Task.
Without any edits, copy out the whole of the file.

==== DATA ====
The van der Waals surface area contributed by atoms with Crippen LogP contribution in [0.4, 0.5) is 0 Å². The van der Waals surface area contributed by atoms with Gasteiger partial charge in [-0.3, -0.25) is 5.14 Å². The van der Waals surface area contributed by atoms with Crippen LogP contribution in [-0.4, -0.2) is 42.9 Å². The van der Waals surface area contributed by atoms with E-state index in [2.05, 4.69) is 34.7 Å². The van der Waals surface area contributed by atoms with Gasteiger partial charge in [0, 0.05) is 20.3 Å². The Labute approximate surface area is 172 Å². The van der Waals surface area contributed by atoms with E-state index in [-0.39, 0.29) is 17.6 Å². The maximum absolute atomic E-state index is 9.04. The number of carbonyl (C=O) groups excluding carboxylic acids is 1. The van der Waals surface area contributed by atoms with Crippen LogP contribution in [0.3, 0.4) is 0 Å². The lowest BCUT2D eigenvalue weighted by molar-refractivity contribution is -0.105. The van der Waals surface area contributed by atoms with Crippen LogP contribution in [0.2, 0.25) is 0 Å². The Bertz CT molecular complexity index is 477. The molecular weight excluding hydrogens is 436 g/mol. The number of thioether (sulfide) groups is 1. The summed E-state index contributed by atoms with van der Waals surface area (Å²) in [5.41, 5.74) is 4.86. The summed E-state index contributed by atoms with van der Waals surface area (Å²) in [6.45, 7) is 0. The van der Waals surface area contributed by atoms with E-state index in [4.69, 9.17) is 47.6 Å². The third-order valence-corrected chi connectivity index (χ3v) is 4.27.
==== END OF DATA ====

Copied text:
The van der Waals surface area contributed by atoms with Crippen LogP contribution in [0.4, 0.5) is 0 Å². The van der Waals surface area contributed by atoms with Gasteiger partial charge in [-0.3, -0.25) is 5.14 Å². The van der Waals surface area contributed by atoms with Crippen LogP contribution in [-0.4, -0.2) is 42.9 Å². The van der Waals surface area contributed by atoms with E-state index in [2.05, 4.69) is 34.7 Å². The van der Waals surface area contributed by atoms with Gasteiger partial charge in [0, 0.05) is 20.3 Å². The Labute approximate surface area is 172 Å². The van der Waals surface area contributed by atoms with E-state index in [-0.39, 0.29) is 17.6 Å². The maximum absolute atomic E-state index is 9.04. The number of carbonyl (C=O) groups excluding carboxylic acids is 1. The van der Waals surface area contributed by atoms with Crippen LogP contribution in [0.3, 0.4) is 0 Å². The lowest BCUT2D eigenvalue weighted by molar-refractivity contribution is -0.105. The van der Waals surface area contributed by atoms with Crippen LogP contribution in [0.2, 0.25) is 0 Å². The Bertz CT molecular complexity index is 477. The molecular weight excluding hydrogens is 436 g/mol. The number of thioether (sulfide) groups is 1. The summed E-state index contributed by atoms with van der Waals surface area (Å²) in [5.41, 5.74) is 4.86. The summed E-state index contributed by atoms with van der Waals surface area (Å²) in [6.45, 7) is 0. The van der Waals surface area contributed by atoms with E-state index in [4.69, 9.17) is 47.6 Å². The third-order valence-corrected chi connectivity index (χ3v) is 4.27.